Journal Article

Reliability of Procalcitonin Concentrations for the Diagnosis of Sepsis in Critically Ill Neonates

Claudio Chiesa, Alessandra Panero, Naila Rossi, Michele Stegagno, Maria De Giusti, John F. Osborn and Lucia Pacifico

in Clinical Infectious Diseases

Published on behalf of Infectious Diseases Society of America

Volume 26, issue 3, pages 664-672
Published in print March 1998 | ISSN: 1058-4838
Published online March 1998 | e-ISSN: 1537-6591 | DOI: http://dx.doi.org/10.1086/514576
Reliability of Procalcitonin Concentrations for the Diagnosis of Sepsis in Critically Ill Neonates

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We evaluated the reliability of serum concentrations of procalcitonin for the diagnosis of earlyand late-onset sepsis in a neonatal intensive care unit (NICU) setting. Timed procalcitonin determinations were prospectively obtained during two postnatal periods: 0–48 hours of age (period 1) and 3–30 days of age (period 2). In period 1, we measured procalcitonin concentrations in 83 healthy newborns (group 0) and in 120 NICU patients (14 with culture-proven sepsis, group 1A; 14 with clinical septicemia, group 1B; 75 with no evidence of infection, group 2; and 17 with uncertain findings, group 3). After we established 95% hour-specific reference ranges for group 0, we performed multiple linear regression analyses to determine which maternal, intrapartum, and neonatal complications would affect normal procalcitonin values. Maternal diabetes was the only variable identified in group 2 patients that induced a significant deviation from procalcitonin reference ranges. Analyses of the pooled procalcitonin values obtained for group 1 patients over the 48-hour period after birth yielded a sensitivity of 92.6% and a specificity of 97.5% for procalcitonin concentrations in the detection of early-onset sepsis. In period 2, blood samples from 23 cases with systemic infections were analyzed for procalcitonin concentrations at the onset of signs of infection. The control group was formed by matching four uninfected NICU patients to each infected case. None of the procalcitonin values for the 92 controls overlapped those for the cases (sensitivity and specificity, 100%). Procalcitonin is a promising marker for the diagnosis of early- and late-onset sepsis in neonates at high risk for this infection.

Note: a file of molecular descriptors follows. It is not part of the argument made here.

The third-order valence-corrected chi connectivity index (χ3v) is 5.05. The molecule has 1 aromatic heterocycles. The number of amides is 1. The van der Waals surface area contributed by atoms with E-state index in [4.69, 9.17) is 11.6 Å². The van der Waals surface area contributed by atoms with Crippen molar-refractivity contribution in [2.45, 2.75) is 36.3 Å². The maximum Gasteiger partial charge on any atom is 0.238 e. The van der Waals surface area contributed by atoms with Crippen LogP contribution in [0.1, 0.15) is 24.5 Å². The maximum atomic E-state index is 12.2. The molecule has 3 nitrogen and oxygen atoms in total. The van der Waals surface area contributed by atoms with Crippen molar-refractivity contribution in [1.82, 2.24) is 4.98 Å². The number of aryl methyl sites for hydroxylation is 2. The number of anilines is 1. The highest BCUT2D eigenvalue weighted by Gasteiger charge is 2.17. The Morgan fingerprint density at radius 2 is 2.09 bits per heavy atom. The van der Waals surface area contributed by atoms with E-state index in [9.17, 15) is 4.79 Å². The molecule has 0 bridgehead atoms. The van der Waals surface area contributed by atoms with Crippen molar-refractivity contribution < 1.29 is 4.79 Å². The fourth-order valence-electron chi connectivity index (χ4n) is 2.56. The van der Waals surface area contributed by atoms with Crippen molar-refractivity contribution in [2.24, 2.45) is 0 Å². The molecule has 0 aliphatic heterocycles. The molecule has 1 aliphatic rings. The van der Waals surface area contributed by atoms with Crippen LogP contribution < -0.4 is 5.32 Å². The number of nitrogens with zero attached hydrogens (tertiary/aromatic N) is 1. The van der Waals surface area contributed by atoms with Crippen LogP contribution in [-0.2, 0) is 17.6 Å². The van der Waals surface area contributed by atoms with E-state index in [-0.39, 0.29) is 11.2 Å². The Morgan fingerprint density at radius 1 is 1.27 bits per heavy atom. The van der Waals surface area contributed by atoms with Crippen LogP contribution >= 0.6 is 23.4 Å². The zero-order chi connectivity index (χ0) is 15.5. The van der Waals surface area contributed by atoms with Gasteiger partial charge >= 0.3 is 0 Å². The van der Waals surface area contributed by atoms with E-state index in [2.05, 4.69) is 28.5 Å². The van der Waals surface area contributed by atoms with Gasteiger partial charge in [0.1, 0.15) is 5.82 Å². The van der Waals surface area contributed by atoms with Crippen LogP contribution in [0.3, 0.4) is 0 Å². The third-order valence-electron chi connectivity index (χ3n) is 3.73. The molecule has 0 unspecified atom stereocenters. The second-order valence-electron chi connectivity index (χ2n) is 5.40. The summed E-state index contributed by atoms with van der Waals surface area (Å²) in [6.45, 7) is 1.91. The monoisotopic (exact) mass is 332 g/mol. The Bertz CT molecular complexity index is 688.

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Subjects: Infectious Diseases ; Immunology ; Public Health and Epidemiology ; Microbiology

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